J.K. Rowling claims she didn’t mean to like a transphobic tweet earlier this week. Harry Potter fans were outraged when the beloved author liked a tweet calling transgender women “men in dresses,” but her rep says it was just a mistake.
According to PinkNews, the tweet came amid a growing debate about transgender women within the left-wing Labour Party. There has been a transphobic call to ban transgender women from the party’s women-only shortlist for Parliament, and some people have even threatened to resign if trans women aren’t taken off.
This led to a Twitter user named Rachel writing, “I was shouted at by men at my first Labour Party meeting aged 18 because I asked them to remove a Page 3 calendar. I’ve been told to toughen up, be louder, stronger, independent. I’ve often not felt supported. Men in dresses get brocialist solidarity I never had. That’s misogyny!”
Rowling, who has been a big supporter of the Labour party, is known for her liberal views and has always been outspoken about politics on Twitter, liked the tweet. This sparked a huge backlash on Twitter. Fans accused Rowling of being transphobic, a trans-exclusionary radical feminist, and more.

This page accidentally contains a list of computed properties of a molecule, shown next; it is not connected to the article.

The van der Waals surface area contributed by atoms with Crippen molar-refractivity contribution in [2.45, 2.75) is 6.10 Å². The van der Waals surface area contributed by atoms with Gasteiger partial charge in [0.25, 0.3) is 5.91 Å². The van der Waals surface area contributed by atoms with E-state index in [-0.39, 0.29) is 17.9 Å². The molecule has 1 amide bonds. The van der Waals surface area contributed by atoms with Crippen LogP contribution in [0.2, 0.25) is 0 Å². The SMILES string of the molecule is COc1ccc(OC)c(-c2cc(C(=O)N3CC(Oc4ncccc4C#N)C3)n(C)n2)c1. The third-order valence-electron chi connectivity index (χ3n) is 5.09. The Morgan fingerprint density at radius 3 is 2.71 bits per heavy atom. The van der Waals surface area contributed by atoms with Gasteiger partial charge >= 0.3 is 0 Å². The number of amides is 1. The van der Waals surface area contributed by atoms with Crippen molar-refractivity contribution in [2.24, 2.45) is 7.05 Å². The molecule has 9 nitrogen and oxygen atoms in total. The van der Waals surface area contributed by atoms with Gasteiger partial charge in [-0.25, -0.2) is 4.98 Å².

But Rowling’s rep says that this was just a big accident.
“I’m afraid J.K. Rowling had a clumsy and middle-aged moment and this is not the first time she has favourited by holding her phone incorrectly,” the rep said.
Rowling did have a trans character in her detective novel The Silkworm, which she wrote under the name Robert Galbraith. But as the Daily Dot points out, Rowling also faced criticism for liking a transphobic article last year.
And this isn’t the only criticism Rowling has faced recently. Fans slammed Rowling when they found out Albus Dumbledore’s sexuality wouldn’t really be shown in Fantastic Beasts: The Crimes of Grindelwald. Rowling revealed the headmaster was gay and fell in love with Gellert Grindelwald when he was younger, so fans assumed we’d see that relationship play out during the Fantastic Beasts and Where to Find Them sequel. But Crimes of Grindelwald director David Yates revealed to EW that Dumbledore’s sexuality wouldn’t “explicitly” be referenced in the movie. Rowling did hint that Dumbledore’s sexuality could come up in later movies.
However, the exclusion in Crimes of Grindelwald had fans accusing Rowling of only caring about straight, white characters and only using diversity for her own benefit and shying away from it when it really mattered.
Rowling also came under fire recently for defending keeping Johnny Depp in The Crimes of Grindelwald despite his alleged abusive behavior towards his then-wife Amber Heard, as EW reported.